From Unweaving the Rainbow: Science, Delusion, and the Appetite for Wonder (1998), 218.
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Complex organisms cannot be construed as the sum of their genes, nor do genes alone build particular items of anatomy or behavior by them selves. Most genes influence several aspects of anatomy and behavior–as they operate through complex interactions with other genes and their products, and with environmental factors both within and outside the developing organism. We fall into a deep error, not just a harmful oversimplification, when we speak of genes ‘for’ particular items of anatomy or behavior.
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DNA that used to have some function way back in evolution but currently does not (and might possibly be revived if, say, an ancient parasite reappeared), DNA that controls how genes switch their protein manufacturing on and off, DNA that controls those, and so on. Some may actually be genuine junk. And some (so the joke goes) may encode a message like ‘It was me, I’m God, I existed all along, ha ha.
In Terry Pratchett, Ian Stewart and Jack Cohen, The Science of Discworld (2014), 218.
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Evolution is a hard, inescapable mistress. There is just no room for compassion or good sportsmanship. Too many organisms are born, so, quite simply, a lot of them are going to have to die because there isn't enough food and space to go around. You can be beautiful, fast and strong, but it might not matter. The only thing that does matter is, whether you leave more children carrying your genes than the next person leaves. It’s true whether you’re a prince, a frog, or an American elm.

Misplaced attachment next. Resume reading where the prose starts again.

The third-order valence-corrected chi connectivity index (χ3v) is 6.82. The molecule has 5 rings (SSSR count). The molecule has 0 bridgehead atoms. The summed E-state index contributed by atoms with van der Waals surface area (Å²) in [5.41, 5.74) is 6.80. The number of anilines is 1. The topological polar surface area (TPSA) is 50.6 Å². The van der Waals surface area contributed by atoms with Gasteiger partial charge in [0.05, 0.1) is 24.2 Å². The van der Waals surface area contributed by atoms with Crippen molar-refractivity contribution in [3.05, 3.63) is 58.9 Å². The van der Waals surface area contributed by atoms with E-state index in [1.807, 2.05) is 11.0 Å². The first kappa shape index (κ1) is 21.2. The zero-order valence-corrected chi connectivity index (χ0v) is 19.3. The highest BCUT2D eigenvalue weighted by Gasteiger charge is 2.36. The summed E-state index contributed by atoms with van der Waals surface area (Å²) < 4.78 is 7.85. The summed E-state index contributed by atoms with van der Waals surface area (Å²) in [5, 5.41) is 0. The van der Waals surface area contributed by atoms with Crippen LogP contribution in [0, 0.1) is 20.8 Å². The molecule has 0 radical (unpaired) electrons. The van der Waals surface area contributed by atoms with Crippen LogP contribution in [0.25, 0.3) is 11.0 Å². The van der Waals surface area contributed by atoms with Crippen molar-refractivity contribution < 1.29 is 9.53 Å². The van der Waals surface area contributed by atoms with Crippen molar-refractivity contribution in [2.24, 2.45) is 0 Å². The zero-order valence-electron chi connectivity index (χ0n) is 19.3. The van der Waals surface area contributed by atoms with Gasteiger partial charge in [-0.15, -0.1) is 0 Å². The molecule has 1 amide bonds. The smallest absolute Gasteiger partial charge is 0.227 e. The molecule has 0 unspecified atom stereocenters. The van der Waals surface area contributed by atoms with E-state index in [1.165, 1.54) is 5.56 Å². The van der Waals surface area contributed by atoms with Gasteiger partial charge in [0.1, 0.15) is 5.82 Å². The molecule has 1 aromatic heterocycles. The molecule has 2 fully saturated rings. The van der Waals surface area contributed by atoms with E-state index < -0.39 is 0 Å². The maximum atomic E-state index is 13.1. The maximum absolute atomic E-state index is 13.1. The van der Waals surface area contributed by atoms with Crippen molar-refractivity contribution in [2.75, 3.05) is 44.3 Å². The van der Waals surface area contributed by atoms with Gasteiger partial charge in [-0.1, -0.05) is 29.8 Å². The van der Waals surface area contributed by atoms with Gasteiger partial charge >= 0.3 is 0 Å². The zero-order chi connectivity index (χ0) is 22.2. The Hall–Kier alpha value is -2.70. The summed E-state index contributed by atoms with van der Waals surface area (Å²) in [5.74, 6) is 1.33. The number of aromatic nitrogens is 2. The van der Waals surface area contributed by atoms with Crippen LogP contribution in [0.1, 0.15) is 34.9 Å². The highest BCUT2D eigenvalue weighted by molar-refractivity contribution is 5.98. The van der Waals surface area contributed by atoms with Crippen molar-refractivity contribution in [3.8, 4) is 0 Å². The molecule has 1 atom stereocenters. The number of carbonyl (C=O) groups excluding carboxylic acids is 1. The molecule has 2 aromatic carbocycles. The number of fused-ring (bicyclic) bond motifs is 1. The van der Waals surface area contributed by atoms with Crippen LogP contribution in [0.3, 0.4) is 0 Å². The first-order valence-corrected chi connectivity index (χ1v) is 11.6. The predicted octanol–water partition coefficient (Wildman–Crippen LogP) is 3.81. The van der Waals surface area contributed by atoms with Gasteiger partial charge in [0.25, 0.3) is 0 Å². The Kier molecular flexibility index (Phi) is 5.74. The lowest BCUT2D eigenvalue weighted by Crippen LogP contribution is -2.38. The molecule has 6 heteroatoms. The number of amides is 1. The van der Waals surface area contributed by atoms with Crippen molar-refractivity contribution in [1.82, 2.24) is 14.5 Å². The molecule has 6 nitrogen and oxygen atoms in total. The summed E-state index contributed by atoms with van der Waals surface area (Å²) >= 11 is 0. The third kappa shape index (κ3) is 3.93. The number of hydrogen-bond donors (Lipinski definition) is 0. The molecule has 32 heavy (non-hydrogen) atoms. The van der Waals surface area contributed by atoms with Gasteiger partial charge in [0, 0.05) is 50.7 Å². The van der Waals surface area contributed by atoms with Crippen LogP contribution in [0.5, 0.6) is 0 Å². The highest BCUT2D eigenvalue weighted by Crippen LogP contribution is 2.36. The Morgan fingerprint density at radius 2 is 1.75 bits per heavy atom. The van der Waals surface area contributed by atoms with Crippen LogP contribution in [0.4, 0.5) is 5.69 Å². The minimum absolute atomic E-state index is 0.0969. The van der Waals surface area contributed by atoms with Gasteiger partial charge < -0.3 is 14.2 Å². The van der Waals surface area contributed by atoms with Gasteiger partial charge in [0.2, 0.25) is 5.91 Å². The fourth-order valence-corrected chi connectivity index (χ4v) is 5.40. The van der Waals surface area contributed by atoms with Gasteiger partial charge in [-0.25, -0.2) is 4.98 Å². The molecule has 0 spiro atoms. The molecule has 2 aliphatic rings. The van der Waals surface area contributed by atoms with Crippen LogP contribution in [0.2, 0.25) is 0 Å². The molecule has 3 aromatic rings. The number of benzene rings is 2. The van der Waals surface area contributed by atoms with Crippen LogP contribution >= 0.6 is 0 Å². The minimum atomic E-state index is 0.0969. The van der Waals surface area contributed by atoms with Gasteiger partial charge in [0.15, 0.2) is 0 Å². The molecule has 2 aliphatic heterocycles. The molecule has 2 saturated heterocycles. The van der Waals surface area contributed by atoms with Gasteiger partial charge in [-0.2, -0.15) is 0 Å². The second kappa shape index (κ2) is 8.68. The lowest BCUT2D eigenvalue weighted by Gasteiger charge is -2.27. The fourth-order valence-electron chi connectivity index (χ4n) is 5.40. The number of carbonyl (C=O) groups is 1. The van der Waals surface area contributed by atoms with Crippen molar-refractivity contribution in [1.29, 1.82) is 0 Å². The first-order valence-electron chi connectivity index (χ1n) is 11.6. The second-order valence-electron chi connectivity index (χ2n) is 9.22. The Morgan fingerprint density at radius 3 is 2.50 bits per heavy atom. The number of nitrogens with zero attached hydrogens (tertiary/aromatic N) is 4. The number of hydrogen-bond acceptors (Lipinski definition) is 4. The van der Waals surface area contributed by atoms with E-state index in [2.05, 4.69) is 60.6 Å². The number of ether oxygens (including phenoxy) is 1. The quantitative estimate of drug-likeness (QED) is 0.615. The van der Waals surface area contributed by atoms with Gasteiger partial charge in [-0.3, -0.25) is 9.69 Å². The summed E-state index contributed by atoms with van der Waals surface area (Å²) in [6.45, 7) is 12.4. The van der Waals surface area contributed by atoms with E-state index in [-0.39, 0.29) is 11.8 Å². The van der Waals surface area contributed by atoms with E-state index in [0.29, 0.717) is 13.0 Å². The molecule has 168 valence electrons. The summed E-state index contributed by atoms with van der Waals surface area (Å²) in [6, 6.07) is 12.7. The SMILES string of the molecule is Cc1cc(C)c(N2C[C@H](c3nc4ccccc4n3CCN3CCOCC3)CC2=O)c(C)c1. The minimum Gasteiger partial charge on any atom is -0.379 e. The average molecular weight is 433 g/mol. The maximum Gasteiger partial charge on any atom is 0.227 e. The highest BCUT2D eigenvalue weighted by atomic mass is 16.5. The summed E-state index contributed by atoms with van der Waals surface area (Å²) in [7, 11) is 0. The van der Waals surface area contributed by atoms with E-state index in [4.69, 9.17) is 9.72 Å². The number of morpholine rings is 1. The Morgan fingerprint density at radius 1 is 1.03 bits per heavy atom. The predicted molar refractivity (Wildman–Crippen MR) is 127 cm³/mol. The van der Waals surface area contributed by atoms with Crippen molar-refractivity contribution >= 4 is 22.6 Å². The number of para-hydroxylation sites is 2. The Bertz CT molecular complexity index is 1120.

From The Center of Life: A Natural History of the Cell (1977, 1978), 37.
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Except for the rare cases of plastid inheritance, the inheritance of all known cooacters can be sufficiently accounted for by the presence of genes in the chromosomes. In a word the cytoplasm may be ignored genetically.
'Genetics and the Physiology of Development', The American Naturalist (1926), 60, 491.
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For Linnaeus, Homo sapiens was both special and not special ... Special and not special have come to mean nonbiological and biological, or nurture and nature. These later polarizations are nonsensical. Humans are animals and everything we do lies within our biological potential ... the statement that humans are animals does not imply that our specific patterns of behavior and social arrangements are in any way directly determined by our genes. Potentiality and determination are different concepts.
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Fossil bones and footsteps and ruined homes are the solid facts of history, but the surest hints, the most enduring signs, lie in those miniscule genes. For a moment we protect them with our lives, then like relay runners with a baton, we pass them on to be carried by our descendents. There is a poetry in genetics which is more difficult to discern in broken bomes, and genes are the only unbroken living thread that weaves back and forth through all those boneyards.